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Morning Edition

Weekdays 5:00 am
  • Hosted by Steve Inskeep, David Greene, Noel King, Rachel Martin
  • Local Host Diane Orson

Waking up is hard to do, but it's easier with NPR's Morning Editionhosted locally by WNPR's Diane Orson. 

NPR hosts Steve Inskeep, and David Greene bring the day's stories and news to radio listeners on the go. They interview newsmakers from politicians, to academics, to filmmakers, and present stories from NPR correspondents around the world and WNPR reporters here at home. 

Morning Edition provides news in context, airs thoughtful ideas and commentary, and reviews important new music, books, and events in the arts. All with voices and sounds that invite listeners to experience the stories. Morning Edition is a world of ideas tailored to fit into your busy life.

Listen for the Marketplace Morning Report with David Brancaccio at 6:50 and 8:50 am for all of the latest business news and insight.

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Charlottesville city government was upended after a woman was killed and others injured in a car attack by a white supremacist in 2017. White nationalists had targeted Charlottesville for a "Unite The Right Rally" after the Virginia town decided to take down a Confederate statue, part of its reckoning with a fraught racial history.

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We're following the news of a mass shooting in the Netherlands, about which we have more questions than answers. It took place in Utrecht where three people were killed. Teri Schultz reports.

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President Trump last week vetoed a congressional measure aimed at blocking his national emergency declaration. The next battle over that emergency declaration will likely be in the courts.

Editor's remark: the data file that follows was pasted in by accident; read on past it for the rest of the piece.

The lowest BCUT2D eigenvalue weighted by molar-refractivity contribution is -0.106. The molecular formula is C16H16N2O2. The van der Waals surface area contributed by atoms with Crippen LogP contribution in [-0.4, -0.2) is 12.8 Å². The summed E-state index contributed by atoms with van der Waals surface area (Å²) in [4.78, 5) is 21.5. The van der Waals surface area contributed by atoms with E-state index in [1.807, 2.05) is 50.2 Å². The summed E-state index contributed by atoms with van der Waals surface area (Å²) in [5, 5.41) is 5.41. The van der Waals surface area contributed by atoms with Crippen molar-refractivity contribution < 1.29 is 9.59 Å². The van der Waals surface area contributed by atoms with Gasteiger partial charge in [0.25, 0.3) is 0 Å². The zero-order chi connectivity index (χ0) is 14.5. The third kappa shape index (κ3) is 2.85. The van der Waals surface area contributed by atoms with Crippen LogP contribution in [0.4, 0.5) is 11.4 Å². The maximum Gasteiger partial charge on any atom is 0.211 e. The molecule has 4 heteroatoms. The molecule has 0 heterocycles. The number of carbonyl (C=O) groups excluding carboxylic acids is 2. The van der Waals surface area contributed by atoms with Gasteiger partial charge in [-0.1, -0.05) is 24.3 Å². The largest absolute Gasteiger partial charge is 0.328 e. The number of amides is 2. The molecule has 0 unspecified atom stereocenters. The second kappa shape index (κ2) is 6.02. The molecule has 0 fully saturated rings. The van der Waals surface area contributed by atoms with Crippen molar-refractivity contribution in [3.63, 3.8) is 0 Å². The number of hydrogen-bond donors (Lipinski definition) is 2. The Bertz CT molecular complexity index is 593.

Meanwhile, planning for extending the border wall is already happening in Texas' Rio Grande Valley.

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Update From Netherlands Tram Shooting

Mar 18, 2019

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Earlier today, a gunman opened fire on a tram in the Netherlands in the city of Utrecht. The city's mayor says three people are dead. Several others are injured. At this hour, national authorities have said the gunman remains at large.

In February, Pope Francis acknowledged a longstanding dirty secret in the Roman Catholic Church — the sexual abuse of nuns by priests.

It's an issue that had long been kept under wraps, but in the #MeToo era, a #NunsToo movement has emerged, and now sexual abuse is more widely discussed.

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At least 49 people are dead following a mass shooting on two mosques in Christchurch, New Zealand. Multiple suspects are in custody.

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I want to bring in another voice here. It is Ben Collins, who reports on online extremism for NBC News.

Hi there, Ben.

BEN COLLINS: Hey. How you doing?

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And we have a lot to talk about this morning with Adam Kennedy who is on the line. He is President Trump's deputy director of communications. Adam, thanks for being here.

ADAM KENNEDY: Thanks for having me on this morning.

This week in Idaho, some voters are speaking out against a bill that would make it harder for citizens to get issues they care about on the ballot – anything from Medicaid expansion to marijuana.

Twenty-six states allow for voter-driven initiatives but as that process becomes more popular, lawmakers from Maine to Utah and Idaho believe it's time to pull it back.

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Shotzy Harrison grew up not really knowing her dad, James Flavy Coy Brown.

He was in and out of her life. James, who has been treated for multiple mental conditions, spent most of his adult life homeless. Once, Shotzy, now 30, found him living in the woods behind a hotel.

At StoryCorps in 2013, the two had reunited, and he had moved in with her and her two daughters in Winston-Salem, N.C. But her dad's presence was short-lived. and they would lose touch again that same year.

Sen. Kamala Harris On Reparations

Mar 14, 2019

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